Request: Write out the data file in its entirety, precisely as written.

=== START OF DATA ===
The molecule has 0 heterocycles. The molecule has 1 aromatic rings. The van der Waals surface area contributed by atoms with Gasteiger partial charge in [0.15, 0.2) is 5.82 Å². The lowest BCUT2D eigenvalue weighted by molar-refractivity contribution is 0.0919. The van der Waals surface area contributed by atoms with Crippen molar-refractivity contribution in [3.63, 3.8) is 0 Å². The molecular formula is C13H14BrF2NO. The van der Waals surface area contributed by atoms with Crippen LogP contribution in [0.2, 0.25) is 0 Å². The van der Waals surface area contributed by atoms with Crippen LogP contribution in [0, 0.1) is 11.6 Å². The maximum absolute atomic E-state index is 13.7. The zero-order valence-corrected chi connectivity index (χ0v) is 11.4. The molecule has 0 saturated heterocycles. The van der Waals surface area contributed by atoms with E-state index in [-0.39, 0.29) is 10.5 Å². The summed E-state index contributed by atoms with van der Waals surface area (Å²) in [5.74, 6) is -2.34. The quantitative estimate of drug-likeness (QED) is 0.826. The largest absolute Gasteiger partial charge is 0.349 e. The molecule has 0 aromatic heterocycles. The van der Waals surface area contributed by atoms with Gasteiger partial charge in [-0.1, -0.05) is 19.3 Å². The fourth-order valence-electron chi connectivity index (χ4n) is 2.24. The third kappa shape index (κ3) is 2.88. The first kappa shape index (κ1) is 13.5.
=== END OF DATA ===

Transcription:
The molecule has 0 heterocycles. The molecule has 1 aromatic rings. The van der Waals surface area contributed by atoms with Gasteiger partial charge in [0.15, 0.2) is 5.82 Å². The lowest BCUT2D eigenvalue weighted by molar-refractivity contribution is 0.0919. The van der Waals surface area contributed by atoms with Crippen molar-refractivity contribution in [3.63, 3.8) is 0 Å². The molecular formula is C13H14BrF2NO. The van der Waals surface area contributed by atoms with Crippen LogP contribution in [0.2, 0.25) is 0 Å². The van der Waals surface area contributed by atoms with Crippen LogP contribution in [0, 0.1) is 11.6 Å². The maximum absolute atomic E-state index is 13.7. The zero-order valence-corrected chi connectivity index (χ0v) is 11.4. The molecule has 0 saturated heterocycles. The van der Waals surface area contributed by atoms with E-state index in [-0.39, 0.29) is 10.5 Å². The summed E-state index contributed by atoms with van der Waals surface area (Å²) in [5.74, 6) is -2.34. The quantitative estimate of drug-likeness (QED) is 0.826. The largest absolute Gasteiger partial charge is 0.349 e. The molecule has 0 aromatic heterocycles. The van der Waals surface area contributed by atoms with Gasteiger partial charge in [-0.1, -0.05) is 19.3 Å². The fourth-order valence-electron chi connectivity index (χ4n) is 2.24. The third kappa shape index (κ3) is 2.88. The first kappa shape index (κ1) is 13.5.